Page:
means to determine the position of a color wheel having a first varying color light period as the color wheel illuminates a spatial light modulator with a first sequence of colors during a first sub-frame time period and to determine the position of the color wheel having a second varying color light period as the color wheel illuminate the spatial light modulator with a second sequence of colors during a second sub-frame time period;
means to receive image data and create a first sub-frame image and a second sub-frame image based on the position of the color wheel;
means to send control signals to the spatial light modulator during the first sub-frame time period to define the first sub-frame image on a viewing surface and the second sub-frame time period to define the second sub-frame image on the viewing surface; and
means to send control signals to a wobbling device to provide a relative is displacement between the first sub-frame image and the second sub-frame image.
31. The image processing unit of claim 30 further comprising means to synchronize the relative displacement with respect to the first and second varying color light periods.
Description
FIELD OF THE INVENTION

This invention relates in general to creating a sequence of image frames and, more particularly, to synchronizing periodic variation of a plurality of colors of light and projection of a plurality of sub-frame images during the creation of a sequence of image frames.

BACKGROUND OF THE INVENTION

Many display systems produce color image frames by generating a plurality of colors of light in sequence, spatially modulating the colors of light and projecting the spatially modulated colors of light to form the image frames. The colors of light are typically derived from a white light source passed through a color filter wheel, prism, or some other color filter.

In order to enhance the resolution quality of a projected image frame, the image frame may be temporally divided into a number of sub-frame images. The sub-frame images are projected spatially displaced relative to the other sub-frame images of the image frame.

SUMMARY OF THE INVENTION

According to principles of the present invention, in one embodiment, a plurality of colors of light are generated. The plurality of colors of light have a color sequence that periodically varies with a characteristic sequential color time period. The plurality of colors of light are modulated to provide a plurality of sub-frame images for each of a sequence of image frames. The plurality of sub-frame images are projected for each of the image frames during a frame period. For each image frame, each of the sub-frame images is projected displaced relative to each other sub-frame image. The periodic variation of the plurality of colors of light and the projection of the plurality of sub-frame images are synchronized to assure an integer relationship between the color time period and the frame period.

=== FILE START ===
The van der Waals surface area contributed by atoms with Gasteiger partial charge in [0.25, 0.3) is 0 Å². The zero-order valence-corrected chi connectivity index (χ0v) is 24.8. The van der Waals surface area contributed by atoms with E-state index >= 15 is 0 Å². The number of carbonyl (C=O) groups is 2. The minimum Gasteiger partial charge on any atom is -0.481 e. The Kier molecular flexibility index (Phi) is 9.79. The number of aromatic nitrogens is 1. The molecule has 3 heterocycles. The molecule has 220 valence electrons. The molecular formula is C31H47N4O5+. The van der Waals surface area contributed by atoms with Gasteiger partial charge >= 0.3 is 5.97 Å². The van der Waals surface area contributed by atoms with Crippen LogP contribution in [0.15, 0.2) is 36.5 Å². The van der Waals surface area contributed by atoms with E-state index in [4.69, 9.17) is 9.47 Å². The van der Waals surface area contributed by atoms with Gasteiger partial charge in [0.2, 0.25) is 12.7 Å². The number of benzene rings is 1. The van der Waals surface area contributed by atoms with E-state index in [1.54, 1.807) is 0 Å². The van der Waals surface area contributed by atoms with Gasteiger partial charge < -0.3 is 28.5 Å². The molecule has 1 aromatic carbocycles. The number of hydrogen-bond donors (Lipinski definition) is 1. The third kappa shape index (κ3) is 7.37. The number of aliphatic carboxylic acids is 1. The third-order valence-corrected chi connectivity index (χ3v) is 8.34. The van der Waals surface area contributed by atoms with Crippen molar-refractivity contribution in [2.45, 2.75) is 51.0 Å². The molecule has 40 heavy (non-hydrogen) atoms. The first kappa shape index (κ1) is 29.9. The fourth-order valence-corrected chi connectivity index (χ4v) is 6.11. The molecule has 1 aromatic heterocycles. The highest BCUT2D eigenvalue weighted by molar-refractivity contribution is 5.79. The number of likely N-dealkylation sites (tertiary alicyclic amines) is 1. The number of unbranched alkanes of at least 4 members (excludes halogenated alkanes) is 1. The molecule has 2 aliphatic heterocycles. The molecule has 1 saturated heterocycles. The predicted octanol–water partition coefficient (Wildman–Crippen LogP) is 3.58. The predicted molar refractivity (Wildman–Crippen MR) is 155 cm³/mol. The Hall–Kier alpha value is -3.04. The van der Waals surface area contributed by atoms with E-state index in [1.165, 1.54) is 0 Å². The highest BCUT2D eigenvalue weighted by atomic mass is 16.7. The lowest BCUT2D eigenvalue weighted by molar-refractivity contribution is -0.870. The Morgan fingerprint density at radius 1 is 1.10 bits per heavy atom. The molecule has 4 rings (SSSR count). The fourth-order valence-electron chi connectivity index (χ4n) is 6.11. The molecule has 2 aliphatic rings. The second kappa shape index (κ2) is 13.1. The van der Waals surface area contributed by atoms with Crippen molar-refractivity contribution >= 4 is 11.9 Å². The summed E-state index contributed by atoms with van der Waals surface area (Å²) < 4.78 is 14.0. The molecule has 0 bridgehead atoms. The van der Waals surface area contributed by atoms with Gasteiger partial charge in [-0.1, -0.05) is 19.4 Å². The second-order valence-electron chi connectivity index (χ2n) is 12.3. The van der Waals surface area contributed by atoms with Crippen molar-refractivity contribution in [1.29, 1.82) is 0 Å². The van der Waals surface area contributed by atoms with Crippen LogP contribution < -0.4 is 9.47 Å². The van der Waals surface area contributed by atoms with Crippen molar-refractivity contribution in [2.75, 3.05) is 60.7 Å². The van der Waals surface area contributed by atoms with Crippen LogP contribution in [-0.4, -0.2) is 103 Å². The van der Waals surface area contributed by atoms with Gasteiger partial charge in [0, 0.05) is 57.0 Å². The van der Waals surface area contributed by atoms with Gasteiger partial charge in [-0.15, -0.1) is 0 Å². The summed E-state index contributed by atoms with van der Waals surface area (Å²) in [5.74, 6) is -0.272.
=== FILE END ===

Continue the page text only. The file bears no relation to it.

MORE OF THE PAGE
DESCRIPTION OF THE DRAWINGS

FIG. 1 is a block diagram illustrating one embodiment of the present invention display system.

FIGS. 2–5 are examples of color filter wheels used with the display system of FIG. 1.

FIG. 6 illustrates an exemplary timing diagram for the color filter wheels shown in FIGS. 3 and 4.

FIG. 7 illustrates an exemplary timing diagram for the color filter wheels shown in FIGS. 5 and 6.

FIG. 8 is a block diagram illustrating the display system of FIG. 1, showing one embodiment of the image processing unit in more detail.

FIGS. 9A–C illustrate that a number of image sub-frames may be generated for a particular image according to one exemplary embodiment.

FIGS. 10A–B illustrate displaying a pixel from the first sub-frame in a first image sub-frame location and displaying a pixel from the second sub-frame in the second image sub-frame location according to one exemplary embodiment.

FIGS. 11A–D illustrate that the sub-frame generation function may define four image sub-frames for an image frame according to one exemplary embodiment.

FIGS. 12A–D illustrate displaying a pixel from the first sub-frame in a first image sub-frame location, displaying a pixel from the second sub-frame in a second image sub-frame location, displaying a pixel from the third sub-frame in a third image sub-frame location, and displaying a pixel from the fourth sub-frame in a fourth image sub-frame location according to one exemplary embodiment.

FIG. 13 is a flow chart illustrating one embodiment of the present invention method for creating color sub-frame images.

FIG. 14 is a flow chart illustrating another embodiment of the present invention method for creating color sub-frame images.

DETAILED DESCRIPTION OF THE INVENTION

Illustrated in FIG. 1 is one embodiment of a display system 2 of the present invention. The term “display system” is used herein and in the appended claims, unless otherwise specifically denoted, to refer to a projector, projection system, image display system, television system, video monitor, computer monitor system, or any other system configured to create a sequence of image frames. The sequence of image frames produces an image that may be a still image, a series of images, or motion picture video. The phrase “sequence of image frames” and the term “image” are used herein and in the appended claims, unless otherwise specifically denoted, to refer broadly to a still image, series of images, motion picture video, or anything else that is displayed by a display system.